Doing Ethics in a Pluralistic World: Essays in Honour of Roger C. Hutchinson

By Roger C. Hutchinson; Phyllis D. Airhart et al. | Go to book overview

4
NOT MORAL HEROES
The Grace of God and the
Church's Public Voice
HAROLD WELLS

In this essay, I explore the foundation of the church's public proclamation and mission for social justice in the grace of God, disclosed in the life, death and resurrection of Jesus Christ. That is, the church's social ethic is fundamentally not a matter of law, but of “gospel.” The church, I will argue, should not present itself as the national “conscience,” a righteous community of moral heroes, calling others to imitate its moral goodness. We are, at any rate, less than credible in such a role. Rather, we are people who have received love beyond measure, and so, in response, wish to live in a society marked by generosity, loving cooperation and friendship. The church's vision of human social order must flow from its vision of a generous God who loves all alike, but has a special bias for the marginal, the oppressed and the poor—a God who has suffered for us, and suffers with us in all the vicissitudes of our needy finite existence.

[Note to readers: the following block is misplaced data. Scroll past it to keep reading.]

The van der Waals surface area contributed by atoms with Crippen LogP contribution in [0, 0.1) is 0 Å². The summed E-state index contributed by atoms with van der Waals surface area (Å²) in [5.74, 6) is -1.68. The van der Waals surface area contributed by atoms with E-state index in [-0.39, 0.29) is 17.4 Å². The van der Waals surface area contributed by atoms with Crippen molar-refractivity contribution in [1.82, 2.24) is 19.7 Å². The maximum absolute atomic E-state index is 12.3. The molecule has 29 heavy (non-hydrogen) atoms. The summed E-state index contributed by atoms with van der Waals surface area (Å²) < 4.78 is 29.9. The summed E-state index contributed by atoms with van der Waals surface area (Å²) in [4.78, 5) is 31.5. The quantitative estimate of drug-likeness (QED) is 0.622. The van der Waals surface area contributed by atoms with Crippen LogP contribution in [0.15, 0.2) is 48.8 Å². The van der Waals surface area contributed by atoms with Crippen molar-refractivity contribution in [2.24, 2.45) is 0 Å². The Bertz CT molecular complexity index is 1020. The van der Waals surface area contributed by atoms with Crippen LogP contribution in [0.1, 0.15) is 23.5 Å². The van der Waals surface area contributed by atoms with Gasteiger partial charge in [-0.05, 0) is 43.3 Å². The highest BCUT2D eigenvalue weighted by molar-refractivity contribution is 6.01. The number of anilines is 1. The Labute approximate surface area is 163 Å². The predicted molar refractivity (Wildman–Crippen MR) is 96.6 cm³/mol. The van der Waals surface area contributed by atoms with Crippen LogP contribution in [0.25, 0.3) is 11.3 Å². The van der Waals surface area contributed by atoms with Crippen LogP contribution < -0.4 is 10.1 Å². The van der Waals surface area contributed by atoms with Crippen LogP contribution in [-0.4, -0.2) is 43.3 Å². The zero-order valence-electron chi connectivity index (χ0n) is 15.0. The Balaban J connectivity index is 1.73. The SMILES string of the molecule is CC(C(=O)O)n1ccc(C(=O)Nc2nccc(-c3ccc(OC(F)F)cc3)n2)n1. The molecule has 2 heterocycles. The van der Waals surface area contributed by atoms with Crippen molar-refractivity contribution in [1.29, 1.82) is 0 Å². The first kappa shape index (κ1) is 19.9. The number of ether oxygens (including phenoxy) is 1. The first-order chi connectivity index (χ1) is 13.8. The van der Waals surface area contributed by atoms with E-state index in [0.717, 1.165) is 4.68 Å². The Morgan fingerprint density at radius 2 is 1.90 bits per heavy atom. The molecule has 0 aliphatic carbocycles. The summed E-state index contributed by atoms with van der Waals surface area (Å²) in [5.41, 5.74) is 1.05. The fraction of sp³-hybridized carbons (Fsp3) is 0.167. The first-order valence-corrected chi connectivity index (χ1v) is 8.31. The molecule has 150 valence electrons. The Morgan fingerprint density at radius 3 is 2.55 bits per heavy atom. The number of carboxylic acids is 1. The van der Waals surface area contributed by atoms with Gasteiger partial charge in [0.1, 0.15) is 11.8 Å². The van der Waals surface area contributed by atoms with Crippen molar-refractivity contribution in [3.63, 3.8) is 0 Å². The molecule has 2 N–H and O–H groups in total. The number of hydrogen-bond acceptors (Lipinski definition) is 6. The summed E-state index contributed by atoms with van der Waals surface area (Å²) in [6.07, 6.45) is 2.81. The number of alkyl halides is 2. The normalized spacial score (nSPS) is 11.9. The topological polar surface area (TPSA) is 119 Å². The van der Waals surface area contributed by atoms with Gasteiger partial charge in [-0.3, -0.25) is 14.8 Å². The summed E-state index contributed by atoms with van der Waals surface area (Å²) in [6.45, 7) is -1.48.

Basic to a Christian theology of grace is the doctrine of atonement. In a recent book, Timothy Gorringe 1 points out the relationship between religious doctrines and cultural attitudes at various periods of history. He suggests that theologies of atonement, which emphasize retribution for sin, are associated with harsh retributive practices toward criminals; at the same time, attitudes of compassion and rehabilitative

Notes to chapter 4 are on pp. 96–98.

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